The Best of What We Forgot in 2016

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Image by Bec Capp

We’re not gonna labour the point about the dog’s breakfast that was 2016. You know. We know. It knows what it’s done.

Life got hectic for all of us this year. While we think of this blog as a year-long ‘best of list’, cuz we only write about the good shit, some of the best stuff still slipped through the cracks. So here are the songs and album’s we’ve loved this year, but didn’t get a chance to write about for whatever reason. Blaming the year seems like the cool thing to do, so please excuse us for being deadshits; it wasn’t our fault.



Sydney 2000 – _

‘Don’t Do Bad Olympics’ is, at this moment, my favourite song of the year. This is all such catchy shit and Steve Rose (who does the Hanibaf mixtape stuff that I wrote up here) really knows how to make singing he’s like having a bad time sound like fun. Rose and Guitarist Tristan Murray both clearly love playing around with how they can fit a whole lot of wacky, difficult melodies in without making it hard to listen to – so you get music that’s immediate and poppy but unlike most stuff you’ve heard before. The drummer on this tape is James Elliott, but since he moved overseas earlier in the hear they’ve been playing with Bent’s Heidi Cutlack who’s replaced his athletic style with a more ragged, joyous sound, making them even more impressive live.

100% – ‘Lost Youth’

When 100% first started there was some jaded bullshit talk floating around like ‘yeah, they take good press shots, but is the music good?’ From day one they’ve been making any doubters shove their words up their arses and then eat them, with some of the sickest darkly sexy synth pop in the country. Where sometimes Melbourne bands doing a similar thing get laboured and over-concerned with sounding scary, 100% have kept a relentless euphoria central to their sound. I love how everything sounds together in the chorus of this song, drums sharp like a thousand tiny pins, shiny and dramatic. ‘Nikita’, the other song you can listen to from this album at the moment is uncompromisingly feminine and emotional – an absolute ‘80s banger that resonates with whole-hearted desire. And fuck yeah, they take good press shots.

(I got the record of this for Christmas so not ruling out writing up the whole record in the new year, but just in case. This song rules.)

Nun – ‘Can’t Chain’

I really liked this as soon as it came out but didn’t write it up then cuz the Noisey premiere mentioned some kind of architectural philosophy concept thing it was based on and I was like, shit man I’m gonna sound really stupid if I try and talk about this. I just like how it goes fast and Jenny Branagan sounds so threatening in the verses and it builds up into the kind of dance music that runs electricity through your body even when you’re sitting down completely sober.

Centre Negative – Emotion is Cringey

When New Zealand band Centre Negative were in Brisbane a while ago they played shows with some friends of mine so I ended up meeting and having a chat to Michael McClealand. By which I mean I mentioned knowing someone from New Zealand and he spoke in a ten minute uninterrupted stream about poetry, New Zealand, a lake near his house, Evangelical Christianity, Noisey, some kind of science shit, his bad feelings, bad writing, good writing, The Internet, other things. And all in a super interesting way – he just wasn’t really concerned with keeping to the accepted structure of ‘a conversation’. This is a super smart record riddled with that mixture of insecurity and self-aggrandisement that is so relatable – a lot of people talk about what it’s like to hate yourself while also thinking you’re a genius, but it’s rarely translated with this kind of skill. It’s jaunty, jarring, ironic, dry experimental guitar and tinny synth music sparsely filled out with snowy drum machines and strangled shouting. At the Brisbane shows everyone walked to the bar after going, ‘what’d you reckon?’ ‘yeah, I liked it! Something different, hey?’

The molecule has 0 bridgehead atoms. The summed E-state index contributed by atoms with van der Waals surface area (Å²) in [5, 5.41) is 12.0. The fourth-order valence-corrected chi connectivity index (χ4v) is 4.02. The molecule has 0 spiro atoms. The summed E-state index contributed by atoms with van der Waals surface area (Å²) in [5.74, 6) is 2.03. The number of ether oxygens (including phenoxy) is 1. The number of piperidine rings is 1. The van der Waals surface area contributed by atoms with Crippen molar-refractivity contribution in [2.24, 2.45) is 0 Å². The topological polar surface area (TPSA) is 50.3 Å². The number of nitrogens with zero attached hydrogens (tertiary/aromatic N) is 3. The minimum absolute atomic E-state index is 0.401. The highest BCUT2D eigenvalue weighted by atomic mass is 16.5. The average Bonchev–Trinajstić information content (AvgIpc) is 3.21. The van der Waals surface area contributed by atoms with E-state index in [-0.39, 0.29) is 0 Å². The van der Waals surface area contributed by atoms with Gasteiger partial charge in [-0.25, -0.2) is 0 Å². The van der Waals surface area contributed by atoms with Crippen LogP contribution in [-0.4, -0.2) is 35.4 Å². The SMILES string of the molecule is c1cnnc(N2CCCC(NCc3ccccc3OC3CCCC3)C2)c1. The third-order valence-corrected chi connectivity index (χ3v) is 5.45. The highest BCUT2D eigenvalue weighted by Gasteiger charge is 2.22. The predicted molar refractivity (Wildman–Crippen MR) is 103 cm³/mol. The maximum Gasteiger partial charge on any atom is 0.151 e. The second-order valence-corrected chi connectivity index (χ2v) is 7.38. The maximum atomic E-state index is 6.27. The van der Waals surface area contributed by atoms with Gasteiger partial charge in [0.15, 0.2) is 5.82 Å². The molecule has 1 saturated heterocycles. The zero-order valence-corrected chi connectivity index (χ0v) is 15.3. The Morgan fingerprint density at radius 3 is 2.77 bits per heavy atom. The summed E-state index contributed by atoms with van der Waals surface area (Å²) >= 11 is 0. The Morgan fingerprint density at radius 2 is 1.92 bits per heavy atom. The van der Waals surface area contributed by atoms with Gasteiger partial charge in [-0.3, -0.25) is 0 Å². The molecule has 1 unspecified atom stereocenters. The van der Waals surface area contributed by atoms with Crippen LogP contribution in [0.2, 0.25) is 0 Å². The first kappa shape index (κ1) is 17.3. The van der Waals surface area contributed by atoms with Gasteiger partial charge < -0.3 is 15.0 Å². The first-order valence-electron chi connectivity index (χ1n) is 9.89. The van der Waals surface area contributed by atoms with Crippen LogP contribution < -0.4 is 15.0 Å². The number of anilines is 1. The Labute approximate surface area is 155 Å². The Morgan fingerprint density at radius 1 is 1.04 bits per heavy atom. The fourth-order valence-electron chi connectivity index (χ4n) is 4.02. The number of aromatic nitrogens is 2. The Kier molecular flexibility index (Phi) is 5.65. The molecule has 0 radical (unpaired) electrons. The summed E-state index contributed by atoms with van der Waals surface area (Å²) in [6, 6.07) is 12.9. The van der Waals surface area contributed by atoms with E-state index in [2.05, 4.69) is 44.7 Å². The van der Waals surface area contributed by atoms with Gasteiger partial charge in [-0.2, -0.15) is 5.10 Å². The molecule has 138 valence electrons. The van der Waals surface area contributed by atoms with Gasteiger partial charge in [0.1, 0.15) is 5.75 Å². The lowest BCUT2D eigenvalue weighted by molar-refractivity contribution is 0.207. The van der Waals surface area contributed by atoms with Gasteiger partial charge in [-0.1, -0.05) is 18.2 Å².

Also the record starts off with a computer voice saying something like ‘If you’re thinking of mentioning the words “Flying Nun” in your review, please send your review to the centre of the sun and then set yourself on fire and die’ – and that’s great stuff!

Police Force – Formula One

When people ask me what kind of music I like my general answer is ‘I dunno man, I just like shit that gets you revved up’. Police Force’s Formula One does this from beginning to end – all riffs on riffs on riffs and repetition when you dunno where it’s going if anywhere but who gives a fuck and funky bass that does more than just fill out the low end, actually makes you wanna listen over and over again. Sound effects, good beats, echo and distortion build something cool and interesting out of the too-often tedious bones of groovy old rock and roll. Also: do you like bitchy boy vocals as much as me? Then yeah this is gonna be your thing.

Forevr – ‘Petrichor’

These guys are my very good buds, so I never really know if I like their music so much or am blinded by deep love for them as people. But this song is so impressive, so different from anything they’ve done before, and, to my mind, so beautiful that I have to mention it. The first time you hear this track it’s hard to get hold of, to make a reference for. It’s almost trendless – it seems outside of what’s happening, definitely in Brisbane and probably in Australia. This is not the sound of effortless cool, it’s the sound of work, talent, and commitment, and it absolutely goes off.

grace-pashleyGRACE PASHLEY

Friendships – Nullarbor 1988-1989

I love jangly guitars as much as the next Aus music loving asshole, but I’d be happy if ‘Australian music’ becomes synonymous with friendships’ terrifying electronic dystopia rather than another wave of #dolespo. It’s jarring and relentless in almost every track and I haven’t stopped listening to it yet.

Maia – lofi mixtape

Brisbane’s very own downtempo RnB Soundcloud superstar, Maia Francesca followed up a handful of smouldering covers and originals with an eight-track mixtape in March, and it caused everyone who heard it to do a double take. SZA? Baby Badu? In our own city? Surely not. But here she is, and I don’t reckon I’m on my own in hoping desperately there is more from Maia in 2017.

Habits – Ugly Cry

I honestly can’t stop talking about Habits. They can do no wrong. Their debut EP is ferocious and is some of the best music out at the moment guaranteed to whip anyone who hears it into a frenzied, angry-dance. The music is huge and the expression is total, everything I see and hear about the Melbourne duo excites me.

A.B. Original – Reclaim Australia

‘You had to be in their face,’ Archie Roach tells Briggs in the opening track of one of the most deservedly hyped releases of 2016. Everything that I want to say about this album has already been said, mostly by Trials and Briggs themselves on the actual record. Reclaim Australia is meant to smack you in the face, and being heaps white I can only speak to how white Australia might take this album which is predictably entitled so I’ll direct all I have to say in my pasty peers’ direction: it’s not about you, shut up about your feelings and listen to what A.B. Original are saying.